Featured Image Source: Stephen Marr @spacecoast_stve via Twitter
SpaceX’s fleet of reusable Falcon 9 rockets enabled it to conduct more missions in 2020 than ever before. SpaceX completed a record-breaking launch manifest this year, it conducted 26 rocket launches –the most annual launches it has performed in history. Rocket reusability has played a significant role in increasing launch cadence. Falcon 9 is capable of launching payload to orbit and returning from space to land vertically on landing pads and autonomous droneships at sea. To date, SpaceX has landed 70 orbital-class Falcon 9 boosters and reused 49. This year the company accomplished flying two particular rocket boosters 7 times. Engineers aim to reuse a first-stage booster at least 10 times to reduce the cost of spaceflight. The most reused Falcon 9 rockets that reached 7 reflights this year are two first-stage boosters identified as B1051 and B1049. SpaceX is just three flights away from achieving 10 reflights. SpaceX officials state Falcon 9 [Block 5] is designed to perform up to 100 reflights.
Stephen Marr, a spaceflight photographer who goes by the name @spacecoast_stve on Twitter, shared a photo collage of all the Falcon 9 boosters used in 2020, “SpaceX carried out a record-breaking 26 launches this year, but how many boosters did it take to get it done? The answer is 11. And here they are!” he wrote. SpaceX founder Elon Musk replied to Marr’s tweet –“Falcon was 25% of successful orbital launches in 2020, but maybe a majority of payload to orbit. Anyone done the math?” he said.
Falcon was 25% of successful orbital launches in 2020, but maybe a majority of payload to orbit. Anyone done the math?— Elon Musk (@elonmusk) December 27, 2020
Another Twitter user @conexionspacial responded, “According to my calculations and the data of all the known masses, since some are unknown, more than 416,467 Kg were launched, of which 238,617 Kg were launched by SpaceX, that is, more than 57.2% of all the total mass sent,” they wrote. “Interesting,” Musk replied.
Interesting— Elon Musk (@elonmusk) December 27, 2020
Out of the 26 missions performed this year, 14 launches have been internal SpaceX missions to deploy Starlink satellites for it’s broadband internet network in low Earth orbit. Starlink missions are deployed atop previously-flown, refurbished Falcon 9 rocket boosters. The rest of the launches performed this year were commercial satellite deployments and missions for NASA.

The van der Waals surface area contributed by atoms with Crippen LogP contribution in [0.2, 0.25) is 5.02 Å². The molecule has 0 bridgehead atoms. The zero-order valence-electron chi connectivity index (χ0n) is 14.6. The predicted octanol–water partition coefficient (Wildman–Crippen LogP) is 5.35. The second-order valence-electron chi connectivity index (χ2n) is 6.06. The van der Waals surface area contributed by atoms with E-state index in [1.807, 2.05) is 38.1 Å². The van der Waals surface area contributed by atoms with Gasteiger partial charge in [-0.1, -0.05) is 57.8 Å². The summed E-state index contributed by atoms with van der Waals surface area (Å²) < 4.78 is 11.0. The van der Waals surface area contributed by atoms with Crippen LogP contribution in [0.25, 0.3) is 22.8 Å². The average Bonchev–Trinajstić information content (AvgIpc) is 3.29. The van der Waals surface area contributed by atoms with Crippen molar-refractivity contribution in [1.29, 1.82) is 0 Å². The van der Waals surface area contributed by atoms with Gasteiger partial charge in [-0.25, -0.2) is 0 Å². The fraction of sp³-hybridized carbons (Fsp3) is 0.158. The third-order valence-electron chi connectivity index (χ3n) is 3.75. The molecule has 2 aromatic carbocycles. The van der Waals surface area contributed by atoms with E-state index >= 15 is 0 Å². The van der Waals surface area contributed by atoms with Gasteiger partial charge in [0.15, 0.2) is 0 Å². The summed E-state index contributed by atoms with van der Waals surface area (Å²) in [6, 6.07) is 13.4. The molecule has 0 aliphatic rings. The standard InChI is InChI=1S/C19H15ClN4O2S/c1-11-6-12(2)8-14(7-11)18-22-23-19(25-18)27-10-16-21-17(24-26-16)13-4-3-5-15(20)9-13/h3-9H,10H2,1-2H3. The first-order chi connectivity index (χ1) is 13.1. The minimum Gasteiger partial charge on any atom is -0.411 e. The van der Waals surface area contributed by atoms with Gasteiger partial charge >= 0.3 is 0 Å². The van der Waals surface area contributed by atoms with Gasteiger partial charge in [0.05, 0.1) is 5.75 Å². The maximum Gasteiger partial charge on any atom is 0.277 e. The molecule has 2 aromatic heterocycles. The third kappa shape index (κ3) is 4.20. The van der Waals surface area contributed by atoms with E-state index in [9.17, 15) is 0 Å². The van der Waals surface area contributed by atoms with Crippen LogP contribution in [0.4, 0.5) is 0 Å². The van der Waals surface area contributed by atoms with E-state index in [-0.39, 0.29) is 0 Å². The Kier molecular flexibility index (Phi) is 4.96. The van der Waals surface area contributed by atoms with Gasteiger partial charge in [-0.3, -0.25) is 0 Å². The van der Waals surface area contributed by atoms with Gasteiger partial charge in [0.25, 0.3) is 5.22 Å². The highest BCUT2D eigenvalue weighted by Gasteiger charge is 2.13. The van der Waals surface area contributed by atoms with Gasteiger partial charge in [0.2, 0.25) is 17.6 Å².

The most important missions SpaceX performed this year are the first pair of crewed missions to the International Space Station (ISS) under NASA’s Commercial Crew Program, which aims to perform frequent crewed flights to space from American soil. SpaceX launched its first astronauts during the Demo-2 mission on May 30, 2020. The historic Demo-2 mission launched NASA Astronauts Robert “Bob” Behnken and Douglas “Doug” Hurley aboard the Crew Dragon Endeavour spacecraft atop a Falcon 9 rocket that lifted off from Launch Pad 39A at the Kennedy Space Center in Cape Canaveral, Florida. It was the first crewed mission launched from American soil since the Space Shuttle was grounded in 2011. After the successful launch Musk blissfully stated–“…Getting astronauts to orbit after almost a decade, I think this is something that should really get people [closed fist to the chest] right in the heart - of anyone who has any spirit of exploration...[...] I am really quite overcome with emotion on this day, its kind of hard to talk, frankly. Its been 18 years working towards this goal," he said. The Demo-2 mission ended after 63-days with a successful Crew Dragon splashdown that demonstrated SpaceX’s spacecraft is reliable to transport humans safely to and from the Space Station. NASA certified Crew Dragon for routine operational missions.
Most recently, SpaceX launched its second crewed mission to the orbiting laboratory on November 15. The mission, known as Crew-1, is the first operational mission under NASA’s Commercial Crew Program that launched an international crew of four astronauts. Crew-1 also lifted off atop a Falcon 9 rocket aboard the Crew Dragon Resilience spacecraft from Launch Pad 39A. The mission is still ongoing; Crew-1 astronauts are working at the Space Station where they will stay for six-months before returning aboard the spacecraft in 2021. Next year is guaranteed to be more exciting; SpaceX is scheduled to perform three crewed missions -two booked by NASA and one by private passengers.
Image Source: SpaceX
About the Author
Evelyn J. Arevalo joined Tesmanian in 2019 to cover news as a Space Journalist and SpaceX Starbase Texas Correspondent. Evelyn is specialized in rocketry and space exploration. The main topics she covers are SpaceX and NASA.